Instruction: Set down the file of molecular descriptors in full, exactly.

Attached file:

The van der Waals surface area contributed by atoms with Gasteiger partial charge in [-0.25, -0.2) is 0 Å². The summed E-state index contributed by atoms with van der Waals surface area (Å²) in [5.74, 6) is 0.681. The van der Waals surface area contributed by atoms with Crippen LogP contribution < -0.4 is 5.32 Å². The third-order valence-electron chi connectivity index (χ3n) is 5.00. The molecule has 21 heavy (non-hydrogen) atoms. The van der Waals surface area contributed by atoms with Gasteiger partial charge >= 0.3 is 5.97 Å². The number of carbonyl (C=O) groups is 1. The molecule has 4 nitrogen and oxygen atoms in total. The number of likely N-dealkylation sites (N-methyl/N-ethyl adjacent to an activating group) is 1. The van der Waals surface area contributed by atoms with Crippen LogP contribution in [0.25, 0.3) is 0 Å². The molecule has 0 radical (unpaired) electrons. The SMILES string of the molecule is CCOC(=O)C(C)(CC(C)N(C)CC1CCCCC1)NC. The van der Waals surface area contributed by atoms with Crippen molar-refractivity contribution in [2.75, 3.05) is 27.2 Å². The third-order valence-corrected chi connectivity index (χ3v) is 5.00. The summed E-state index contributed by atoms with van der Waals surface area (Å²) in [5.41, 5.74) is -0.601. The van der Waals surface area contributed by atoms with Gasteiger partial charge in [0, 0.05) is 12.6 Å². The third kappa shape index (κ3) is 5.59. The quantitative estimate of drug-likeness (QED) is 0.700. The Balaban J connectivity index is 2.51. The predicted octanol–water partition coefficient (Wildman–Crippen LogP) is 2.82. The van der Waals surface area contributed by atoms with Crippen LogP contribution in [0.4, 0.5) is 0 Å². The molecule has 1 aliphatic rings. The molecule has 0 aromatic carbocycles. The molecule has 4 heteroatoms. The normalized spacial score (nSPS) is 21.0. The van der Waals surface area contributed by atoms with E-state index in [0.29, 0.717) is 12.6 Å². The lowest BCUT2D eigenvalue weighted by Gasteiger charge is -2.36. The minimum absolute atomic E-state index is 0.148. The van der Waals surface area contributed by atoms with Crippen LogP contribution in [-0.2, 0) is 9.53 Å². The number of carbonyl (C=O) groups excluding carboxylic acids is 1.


The van der Waals surface area contributed by atoms with Gasteiger partial charge in [-0.25, -0.2) is 0 Å². The summed E-state index contributed by atoms with van der Waals surface area (Å²) in [5.74, 6) is 0.681. The van der Waals surface area contributed by atoms with Crippen LogP contribution < -0.4 is 5.32 Å². The third-order valence-electron chi connectivity index (χ3n) is 5.00. The molecule has 21 heavy (non-hydrogen) atoms. The van der Waals surface area contributed by atoms with Gasteiger partial charge >= 0.3 is 5.97 Å². The number of carbonyl (C=O) groups is 1. The molecule has 4 nitrogen and oxygen atoms in total. The number of likely N-dealkylation sites (N-methyl/N-ethyl adjacent to an activating group) is 1. The van der Waals surface area contributed by atoms with Crippen LogP contribution in [0.25, 0.3) is 0 Å². The molecule has 0 radical (unpaired) electrons. The SMILES string of the molecule is CCOC(=O)C(C)(CC(C)N(C)CC1CCCCC1)NC. The van der Waals surface area contributed by atoms with Crippen molar-refractivity contribution in [2.75, 3.05) is 27.2 Å². The third-order valence-corrected chi connectivity index (χ3v) is 5.00. The summed E-state index contributed by atoms with van der Waals surface area (Å²) in [5.41, 5.74) is -0.601. The van der Waals surface area contributed by atoms with Gasteiger partial charge in [0, 0.05) is 12.6 Å². The third kappa shape index (κ3) is 5.59. The quantitative estimate of drug-likeness (QED) is 0.700. The Balaban J connectivity index is 2.51. The predicted octanol–water partition coefficient (Wildman–Crippen LogP) is 2.82. The van der Waals surface area contributed by atoms with Crippen LogP contribution in [0.4, 0.5) is 0 Å². The molecule has 1 aliphatic rings. The molecule has 0 aromatic carbocycles. The molecule has 4 heteroatoms. The normalized spacial score (nSPS) is 21.0. The van der Waals surface area contributed by atoms with E-state index in [0.29, 0.717) is 12.6 Å². The lowest BCUT2D eigenvalue weighted by Gasteiger charge is -2.36. The minimum absolute atomic E-state index is 0.148. The van der Waals surface area contributed by atoms with Crippen LogP contribution in [-0.2, 0) is 9.53 Å². The number of carbonyl (C=O) groups excluding carboxylic acids is 1.